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10 Ways Leaders Build Trust

Healthy Leaders

10 Ways Leaders Build Trust

Charles StoneCharles Stone
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Thriving is better than just surviving, and teams can’t even survive without trust. Leaders have a responsibility to weave strong cords of trust among those we lead and serve. That is a mark of leading well and successfully. Consider the following 10 ways to build trust within your teams.

  1. Speak truth, but always in love.
    •  Instead, speaking the truth in love, we will in all things grow up into Him who is the Head, that is, Christ. (Ephesians 4:15)
    • Don’t spin and don’t flatter. Tell the truth, but don’t use a bat to do it. Jim Carrey starred in a movie several years ago called Liar Liar. He always spoke the truth but with no love, consideration or respect.
    • One of the most successful ways to deplete people’s trust accounts is to send angry emails. Don’t do that.
  2. Golden rule trust.
    • The golden rule says, “Do to others whatever you would like them to do to you.” (Matthew 7:12)
    • In other words, give trust to others and they will give it to you. If you don’t trust others, don’t expect them to trust you. Trust gets reciprocated. You want trust; you have to extend it to others.
    • Biblically rooted trust does not mean blind trust. Stephen M. R. Covey calls it smart trust. There must be some credibility and history before you give full trust. I recommend his book Smart Trust.
    • Smart trust means that you have a propensity to trust and that you extend and inspire trust in others.
  3. Risk transparency.
    • People don’t trust what they don’t see. Trust requires humility in that you give part of yourself to others so that you actually give the power to them to potentially hurt or disappoint you. Banish hidden agendas. Don’t make things appear what they are not. Be willing to admit your failures and struggles.
  4. Go the extra mile to right wrongs.
    • Don’t cover up. Don’t make excuses. Own your own failures. You will build trust in others when you admit it when you were wrong.
  5. Give credit where credit is due.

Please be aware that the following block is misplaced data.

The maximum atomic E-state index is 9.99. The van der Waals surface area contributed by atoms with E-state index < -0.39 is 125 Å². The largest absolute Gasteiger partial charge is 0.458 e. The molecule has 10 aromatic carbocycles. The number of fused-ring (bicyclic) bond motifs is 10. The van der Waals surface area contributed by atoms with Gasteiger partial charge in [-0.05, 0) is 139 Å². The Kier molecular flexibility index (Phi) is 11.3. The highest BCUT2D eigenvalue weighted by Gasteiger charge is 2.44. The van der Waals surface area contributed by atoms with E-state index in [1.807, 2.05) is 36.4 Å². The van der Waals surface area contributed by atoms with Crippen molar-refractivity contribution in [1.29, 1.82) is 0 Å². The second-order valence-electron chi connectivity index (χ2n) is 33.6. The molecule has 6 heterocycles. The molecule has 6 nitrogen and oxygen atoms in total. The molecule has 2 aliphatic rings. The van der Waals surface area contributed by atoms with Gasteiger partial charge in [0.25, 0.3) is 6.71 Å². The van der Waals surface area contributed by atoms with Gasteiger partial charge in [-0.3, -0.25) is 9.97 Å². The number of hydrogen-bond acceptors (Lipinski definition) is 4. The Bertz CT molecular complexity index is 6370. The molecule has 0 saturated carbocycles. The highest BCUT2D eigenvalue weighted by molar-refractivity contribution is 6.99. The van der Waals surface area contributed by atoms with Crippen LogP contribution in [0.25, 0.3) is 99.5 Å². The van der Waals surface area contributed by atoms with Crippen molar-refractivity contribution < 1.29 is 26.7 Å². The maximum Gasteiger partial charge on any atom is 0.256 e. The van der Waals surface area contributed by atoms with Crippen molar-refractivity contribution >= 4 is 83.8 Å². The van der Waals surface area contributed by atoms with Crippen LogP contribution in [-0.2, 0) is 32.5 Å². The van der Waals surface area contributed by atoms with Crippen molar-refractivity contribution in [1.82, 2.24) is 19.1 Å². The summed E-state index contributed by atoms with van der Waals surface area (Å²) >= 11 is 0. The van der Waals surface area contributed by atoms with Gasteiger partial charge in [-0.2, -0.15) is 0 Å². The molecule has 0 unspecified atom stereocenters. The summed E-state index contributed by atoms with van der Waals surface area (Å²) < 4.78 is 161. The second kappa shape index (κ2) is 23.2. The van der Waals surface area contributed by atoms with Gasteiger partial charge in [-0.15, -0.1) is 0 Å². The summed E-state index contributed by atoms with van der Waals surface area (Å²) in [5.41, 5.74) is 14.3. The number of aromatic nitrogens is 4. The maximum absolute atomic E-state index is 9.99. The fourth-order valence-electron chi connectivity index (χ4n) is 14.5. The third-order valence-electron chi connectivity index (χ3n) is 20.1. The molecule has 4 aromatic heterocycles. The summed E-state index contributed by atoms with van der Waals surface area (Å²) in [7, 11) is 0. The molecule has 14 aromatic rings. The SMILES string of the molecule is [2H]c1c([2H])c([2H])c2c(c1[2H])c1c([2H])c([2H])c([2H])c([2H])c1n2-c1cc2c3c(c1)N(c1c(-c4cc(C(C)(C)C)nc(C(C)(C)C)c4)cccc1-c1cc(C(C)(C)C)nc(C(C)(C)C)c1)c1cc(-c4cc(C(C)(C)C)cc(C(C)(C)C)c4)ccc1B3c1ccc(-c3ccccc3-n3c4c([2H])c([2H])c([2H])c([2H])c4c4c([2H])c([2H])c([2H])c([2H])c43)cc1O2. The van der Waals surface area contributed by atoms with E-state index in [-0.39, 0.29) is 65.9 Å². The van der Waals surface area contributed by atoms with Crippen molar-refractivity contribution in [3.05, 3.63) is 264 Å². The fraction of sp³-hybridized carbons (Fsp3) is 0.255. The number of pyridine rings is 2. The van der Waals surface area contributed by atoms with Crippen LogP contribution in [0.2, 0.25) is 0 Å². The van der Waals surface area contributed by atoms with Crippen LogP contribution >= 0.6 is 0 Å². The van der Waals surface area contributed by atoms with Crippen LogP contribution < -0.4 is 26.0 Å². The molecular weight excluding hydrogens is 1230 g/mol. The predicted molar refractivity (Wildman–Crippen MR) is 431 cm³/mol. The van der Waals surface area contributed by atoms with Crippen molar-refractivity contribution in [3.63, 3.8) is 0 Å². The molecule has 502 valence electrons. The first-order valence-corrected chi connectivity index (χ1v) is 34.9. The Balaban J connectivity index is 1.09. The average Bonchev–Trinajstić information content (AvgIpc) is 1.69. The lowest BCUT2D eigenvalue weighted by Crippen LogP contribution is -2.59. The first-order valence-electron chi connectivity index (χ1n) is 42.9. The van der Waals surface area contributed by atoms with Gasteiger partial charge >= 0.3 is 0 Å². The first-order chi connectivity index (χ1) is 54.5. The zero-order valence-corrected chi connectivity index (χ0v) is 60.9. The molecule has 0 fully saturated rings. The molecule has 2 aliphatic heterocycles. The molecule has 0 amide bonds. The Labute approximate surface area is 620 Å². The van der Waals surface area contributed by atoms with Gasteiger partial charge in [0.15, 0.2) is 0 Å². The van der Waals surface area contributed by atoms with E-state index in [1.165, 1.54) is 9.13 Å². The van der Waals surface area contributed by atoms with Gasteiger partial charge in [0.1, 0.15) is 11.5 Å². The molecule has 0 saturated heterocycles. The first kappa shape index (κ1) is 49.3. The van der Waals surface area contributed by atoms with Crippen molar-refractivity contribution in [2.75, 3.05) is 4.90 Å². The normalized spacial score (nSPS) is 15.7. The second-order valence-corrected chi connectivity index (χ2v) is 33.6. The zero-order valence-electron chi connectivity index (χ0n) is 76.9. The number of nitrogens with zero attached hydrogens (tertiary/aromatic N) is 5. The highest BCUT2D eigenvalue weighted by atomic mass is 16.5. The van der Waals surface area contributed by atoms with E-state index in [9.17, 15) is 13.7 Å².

• Speak about others as if they were present.
    • Practice Matthew 18 by dealing with conflict one-on-one first. Don’t let others con you into their conflict when they aren’t willing to apply Matthew 18.
  6. Be accountable.
    • God gives more opportunity and responsibility to those who have proved themselves trustworthy. “‘Well done, my good servant!’ his master replied. ‘Because you have been trustworthy in a very small matter, take charge of ten cities.'”(Luke 19.17)
    • Hold yourself accountable and responsible. Don’t blame others when you should take responsibility.
  7. Do what you say you will do.
    • Behave in ways that build trust in others. Show up the same way every day. Don’t be mad at everybody one day and happy as a lark the next day. Be consistent.
      • … those who fear the LORD … keep [their] oath even when it hurts … (Psalm 15:4)
      • … show that they can be fully trusted, so that in every way they will make the teaching about God our Savior attractive. (Titus 2:10)
      • Now it is required that those who have been given a trust must prove faithful. (1 Corinthians 4:2)
  8. Practice authentic empathy.
    • My dear brothers, take note of this: Everyone should be quick to listen, slow to speak and slow to become angry …. (James 1:19)
    • The more we know each other and truly listen, the more we can understand why others do what they do.
    • Listen to understand – not to build your case, not to reply, not to find loopholes in the other person’s argument or viewpoint, not to correct them – but first, listen to understand.
  9. Seek understanding before being understood. (In other words, learn to truly listen.)
    • My dear brothers, take note of this: Everyone should be quick to listen, slow to speak and slow to become angry …. (James 1:19)
    • The more we know each other and truly listen, the more we can understand why others do what they do.
    • Listen to understand – not to build your case, not to reply, not to find loopholes in the other person’s argument or viewpoint, not to correct them – but first, listen to understand.
  10. What would you add as a tenth?